The Connecticut General Assembly has awarded a $500,000 grant to a University of Connecticut professor to fund a groundbreaking Puerto Rican Studies Initiative. At a gathering at the Dodd Center on Thursday, Feb. 9, Professor Venator-Santiago presented an overview of the research projects of his initiatives to students and faculty.
According to Venator-Santiago, Connecticut has the sixth-largest Puerto Rican population in the mainland United States. However, this population also has a poverty rate almost three times higher than the average poverty rate in the state.
The PRSI aims to provide politicians, lawmakers, researchers and the general public with easily accessible information to understand the Puerto Rican population better, Venator-Santiago said.
According to Venator-Santiago, the PRSI is also developing various projects to support Puerto Ricans, such as an emergency communications hub, a welcome center and civic and cultural education projects. He is also creating easily accessible data sheets summarizing a demographic profile of Puerto Ricans in Connecticut.
“Believe it or not, no one has done this, ever. It’s strange to me because it is not that complicated. You grab a U.S. Census form in the current population survey, and then you summarize it. You make it available in a language that is accessible,” Venator-Santiago said. “So, we’re doing that.”
Making this information easily accessible is vital to inform public policy, according to Venator-Santiago.
“Simple information that explains the empirical reality of life for people actually has an impact in shaping policy,” he said.
He is also developing a data hub that provides a demographic profile of Puerto Ricans, Latinos and Hispanics in every city and town in Connecticut. This data hub will have dashboards available about food deserts in Connecticut and other important information.
“For the first time, we’ll have a central publicly accessible data hub that will give any legislature at any jurisdiction or any person of the public access to all the publicly available data on Puerto Ricans and Latinos and Latin Americans in those locations,” Venator-Santiago said. “The goal is to create some sort of access to data that can help activists — and lawmakers and politicians and everybody else — sort of better plan, make better plans to look for resources.”
With this, Venator-Santiago is also developing resources to get Puerto Ricans involved in civic engagement. One of these projects is a Spanish-speaking civic education program with El Show de Analeh, a talk show.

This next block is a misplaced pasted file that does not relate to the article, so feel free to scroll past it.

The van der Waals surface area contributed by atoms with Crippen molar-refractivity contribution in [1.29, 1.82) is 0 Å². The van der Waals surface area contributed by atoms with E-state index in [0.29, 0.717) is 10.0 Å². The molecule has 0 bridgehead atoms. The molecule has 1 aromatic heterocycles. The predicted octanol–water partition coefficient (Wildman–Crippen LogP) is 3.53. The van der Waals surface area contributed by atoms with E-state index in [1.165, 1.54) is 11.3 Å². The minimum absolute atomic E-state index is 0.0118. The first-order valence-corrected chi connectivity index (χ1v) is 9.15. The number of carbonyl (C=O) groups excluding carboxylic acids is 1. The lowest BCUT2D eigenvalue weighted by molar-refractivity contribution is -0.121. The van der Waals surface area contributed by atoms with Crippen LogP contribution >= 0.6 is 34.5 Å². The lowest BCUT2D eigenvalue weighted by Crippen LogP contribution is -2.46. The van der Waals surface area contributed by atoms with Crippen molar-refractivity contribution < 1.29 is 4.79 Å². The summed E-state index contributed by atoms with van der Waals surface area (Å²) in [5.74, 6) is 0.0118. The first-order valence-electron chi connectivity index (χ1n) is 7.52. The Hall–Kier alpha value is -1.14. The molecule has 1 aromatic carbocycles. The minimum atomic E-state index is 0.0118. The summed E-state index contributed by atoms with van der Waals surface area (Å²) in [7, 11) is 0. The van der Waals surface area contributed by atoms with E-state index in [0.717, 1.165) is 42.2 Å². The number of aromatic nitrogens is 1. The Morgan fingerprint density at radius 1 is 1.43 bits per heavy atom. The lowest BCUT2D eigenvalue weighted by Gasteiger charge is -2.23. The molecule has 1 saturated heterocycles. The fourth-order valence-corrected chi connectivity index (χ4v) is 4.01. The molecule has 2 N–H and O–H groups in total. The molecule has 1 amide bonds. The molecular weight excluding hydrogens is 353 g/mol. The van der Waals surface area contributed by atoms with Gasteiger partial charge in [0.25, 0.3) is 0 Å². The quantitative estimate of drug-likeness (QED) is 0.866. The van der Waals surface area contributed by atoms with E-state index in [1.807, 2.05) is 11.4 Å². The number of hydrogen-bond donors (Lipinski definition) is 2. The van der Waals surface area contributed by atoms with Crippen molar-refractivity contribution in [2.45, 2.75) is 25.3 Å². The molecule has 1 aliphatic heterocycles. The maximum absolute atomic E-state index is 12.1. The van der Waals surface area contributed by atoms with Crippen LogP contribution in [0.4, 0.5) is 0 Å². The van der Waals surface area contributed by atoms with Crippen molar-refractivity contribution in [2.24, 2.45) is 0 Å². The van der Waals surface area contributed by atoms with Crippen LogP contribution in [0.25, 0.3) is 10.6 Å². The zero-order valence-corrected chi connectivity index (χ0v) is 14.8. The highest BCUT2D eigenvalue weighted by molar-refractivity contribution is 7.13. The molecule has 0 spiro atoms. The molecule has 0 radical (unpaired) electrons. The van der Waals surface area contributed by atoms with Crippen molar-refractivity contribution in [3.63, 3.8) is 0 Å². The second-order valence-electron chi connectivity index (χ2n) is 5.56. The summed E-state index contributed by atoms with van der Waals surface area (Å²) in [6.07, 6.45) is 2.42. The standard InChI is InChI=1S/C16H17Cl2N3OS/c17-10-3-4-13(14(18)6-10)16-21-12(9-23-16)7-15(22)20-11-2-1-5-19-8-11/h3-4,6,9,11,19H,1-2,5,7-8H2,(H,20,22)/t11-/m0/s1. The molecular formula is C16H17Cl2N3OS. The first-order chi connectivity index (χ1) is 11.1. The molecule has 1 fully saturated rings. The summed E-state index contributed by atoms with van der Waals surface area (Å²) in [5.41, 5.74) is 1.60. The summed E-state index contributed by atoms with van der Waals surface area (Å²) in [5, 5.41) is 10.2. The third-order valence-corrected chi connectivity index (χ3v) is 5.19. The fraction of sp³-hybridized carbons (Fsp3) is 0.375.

He also plans to establish a welcome center in Hartford in collaboration with the Hispanic Health Council. This welcome center would provide access to services such as social security information, labor, health, housing, education, mental health and food. He said that this welcome center would be expanded to address emergency needs as well as necessary.
“They can come in, and they can get an introduction that will enable them to incorporate the joy of the city in more effective ways,” Venator-Santiago said.
Another project the PRSI is working on is an emergency communications hub. This would be a satellite system that circumvents regular communications, he explained.
“One of the things that we’ve learned from crises in Puerto Rico is that every time there’s a hurricane or a major disaster, the government shuts down the communications network,” Venator-Santiago said. “And unless you have access to satellite communications or a particular direct line, it’s really hard to communicate with residents or fellow Puerto Ricans living in the island. The idea is to create multiple hubs here in Connecticut where if there’s a crisis, you can go to the satellite hub, and then you can communicate.”
Other research initiatives the PRSI is working on are an oral history project focusing on lessons from community leaders for civic engagement, public archives that allow people to access key documents that are not typically accessible and a publicly available Puerto Rican Studies Journal.
Venator-Santiago said he is determined to keep all this information and resources accessible to everyone, despite receiving requests to keep the database private.
Students who attended the event were impressed with Venator-Santiago’s projects and his commitment to their accessibility.
“The fact that he’s making all this information publicly available is great,” said Susana Mejia, an eighth-semester political science and Latino and Latin American studies major. “Like we heard his whole anecdote of him not really wanting to make money off of it — at some point, you know, you have to — but the fact that it’s public information for anyone to access is nice.”
“It’s so important for our people to know their histories, to talk our language, to really break through these spaces in a firmer identity,” Heidi Pineda, an eighth-semester political science and Latino and Latin American studies major, said.
This initiative is housed at El Instituto and collaborates with the Hispanic Health Council and the Puerto Rican Latin@ Project at the UConn School of Social Work.